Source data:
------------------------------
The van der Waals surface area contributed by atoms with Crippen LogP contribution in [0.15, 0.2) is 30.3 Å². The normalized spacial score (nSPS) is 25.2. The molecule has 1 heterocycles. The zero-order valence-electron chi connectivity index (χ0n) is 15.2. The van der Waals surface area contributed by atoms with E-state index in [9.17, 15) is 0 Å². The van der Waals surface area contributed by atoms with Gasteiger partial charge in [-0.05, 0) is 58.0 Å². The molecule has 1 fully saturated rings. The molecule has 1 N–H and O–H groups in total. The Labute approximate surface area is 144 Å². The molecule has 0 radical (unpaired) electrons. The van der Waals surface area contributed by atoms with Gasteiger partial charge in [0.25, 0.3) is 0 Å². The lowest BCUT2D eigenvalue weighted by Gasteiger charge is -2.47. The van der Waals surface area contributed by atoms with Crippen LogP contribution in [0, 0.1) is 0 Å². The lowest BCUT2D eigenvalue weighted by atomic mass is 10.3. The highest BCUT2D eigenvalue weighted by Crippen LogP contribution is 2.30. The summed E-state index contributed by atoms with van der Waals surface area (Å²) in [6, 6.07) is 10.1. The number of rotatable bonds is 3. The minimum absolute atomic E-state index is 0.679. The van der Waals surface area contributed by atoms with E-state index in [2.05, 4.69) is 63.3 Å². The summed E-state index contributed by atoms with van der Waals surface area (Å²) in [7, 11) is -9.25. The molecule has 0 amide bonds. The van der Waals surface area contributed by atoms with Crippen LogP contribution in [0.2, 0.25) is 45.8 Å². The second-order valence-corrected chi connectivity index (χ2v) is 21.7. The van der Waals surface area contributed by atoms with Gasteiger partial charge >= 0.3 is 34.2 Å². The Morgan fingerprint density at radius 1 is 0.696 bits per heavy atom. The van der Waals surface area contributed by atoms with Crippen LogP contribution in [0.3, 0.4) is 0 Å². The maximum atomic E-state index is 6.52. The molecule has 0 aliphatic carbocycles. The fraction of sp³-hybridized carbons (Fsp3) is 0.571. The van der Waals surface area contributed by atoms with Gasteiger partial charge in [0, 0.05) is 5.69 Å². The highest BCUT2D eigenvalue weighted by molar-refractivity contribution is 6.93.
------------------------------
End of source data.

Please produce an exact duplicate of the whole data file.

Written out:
The van der Waals surface area contributed by atoms with Crippen LogP contribution in [0.15, 0.2) is 30.3 Å². The normalized spacial score (nSPS) is 25.2. The molecule has 1 heterocycles. The zero-order valence-electron chi connectivity index (χ0n) is 15.2. The van der Waals surface area contributed by atoms with E-state index in [9.17, 15) is 0 Å². The van der Waals surface area contributed by atoms with Gasteiger partial charge in [-0.05, 0) is 58.0 Å². The molecule has 1 fully saturated rings. The molecule has 1 N–H and O–H groups in total. The Labute approximate surface area is 144 Å². The molecule has 0 radical (unpaired) electrons. The van der Waals surface area contributed by atoms with Gasteiger partial charge in [0.25, 0.3) is 0 Å². The lowest BCUT2D eigenvalue weighted by Gasteiger charge is -2.47. The van der Waals surface area contributed by atoms with Crippen LogP contribution in [0, 0.1) is 0 Å². The lowest BCUT2D eigenvalue weighted by atomic mass is 10.3. The highest BCUT2D eigenvalue weighted by Crippen LogP contribution is 2.30. The summed E-state index contributed by atoms with van der Waals surface area (Å²) in [6, 6.07) is 10.1. The number of rotatable bonds is 3. The minimum absolute atomic E-state index is 0.679. The van der Waals surface area contributed by atoms with E-state index in [2.05, 4.69) is 63.3 Å². The summed E-state index contributed by atoms with van der Waals surface area (Å²) in [7, 11) is -9.25. The molecule has 0 amide bonds. The van der Waals surface area contributed by atoms with Crippen LogP contribution in [0.2, 0.25) is 45.8 Å². The second-order valence-corrected chi connectivity index (χ2v) is 21.7. The van der Waals surface area contributed by atoms with Gasteiger partial charge >= 0.3 is 34.2 Å². The Morgan fingerprint density at radius 1 is 0.696 bits per heavy atom. The van der Waals surface area contributed by atoms with Crippen LogP contribution in [0.3, 0.4) is 0 Å². The maximum atomic E-state index is 6.52. The molecule has 0 aliphatic carbocycles. The fraction of sp³-hybridized carbons (Fsp3) is 0.571. The van der Waals surface area contributed by atoms with Gasteiger partial charge in [0, 0.05) is 5.69 Å². The highest BCUT2D eigenvalue weighted by molar-refractivity contribution is 6.93.